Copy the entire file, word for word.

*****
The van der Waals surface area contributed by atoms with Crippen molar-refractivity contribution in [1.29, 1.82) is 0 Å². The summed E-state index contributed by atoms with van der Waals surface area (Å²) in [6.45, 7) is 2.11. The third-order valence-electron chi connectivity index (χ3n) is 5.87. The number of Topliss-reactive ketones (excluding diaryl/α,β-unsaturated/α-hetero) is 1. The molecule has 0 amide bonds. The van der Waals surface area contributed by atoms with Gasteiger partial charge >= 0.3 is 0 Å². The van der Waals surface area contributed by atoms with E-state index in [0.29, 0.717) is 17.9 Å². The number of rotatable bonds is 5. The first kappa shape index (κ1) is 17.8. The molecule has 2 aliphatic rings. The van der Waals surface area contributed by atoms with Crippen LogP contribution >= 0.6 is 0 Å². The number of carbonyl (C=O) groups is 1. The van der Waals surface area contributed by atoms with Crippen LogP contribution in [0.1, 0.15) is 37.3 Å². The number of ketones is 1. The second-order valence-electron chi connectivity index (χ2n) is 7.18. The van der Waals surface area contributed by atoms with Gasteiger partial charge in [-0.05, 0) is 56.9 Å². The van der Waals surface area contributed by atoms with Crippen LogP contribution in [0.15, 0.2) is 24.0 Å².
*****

The van der Waals surface area contributed by atoms with Crippen molar-refractivity contribution in [1.29, 1.82) is 0 Å². The summed E-state index contributed by atoms with van der Waals surface area (Å²) in [6.45, 7) is 2.11. The third-order valence-electron chi connectivity index (χ3n) is 5.87. The number of Topliss-reactive ketones (excluding diaryl/α,β-unsaturated/α-hetero) is 1. The molecule has 0 amide bonds. The van der Waals surface area contributed by atoms with Gasteiger partial charge >= 0.3 is 0 Å². The van der Waals surface area contributed by atoms with E-state index in [0.29, 0.717) is 17.9 Å². The number of rotatable bonds is 5. The first kappa shape index (κ1) is 17.8. The molecule has 2 aliphatic rings. The van der Waals surface area contributed by atoms with Crippen LogP contribution >= 0.6 is 0 Å². The number of carbonyl (C=O) groups is 1. The van der Waals surface area contributed by atoms with Crippen LogP contribution in [0.1, 0.15) is 37.3 Å². The number of ketones is 1. The second-order valence-electron chi connectivity index (χ2n) is 7.18. The van der Waals surface area contributed by atoms with Gasteiger partial charge in [-0.05, 0) is 56.9 Å². The van der Waals surface area contributed by atoms with Crippen LogP contribution in [0.15, 0.2) is 24.0 Å².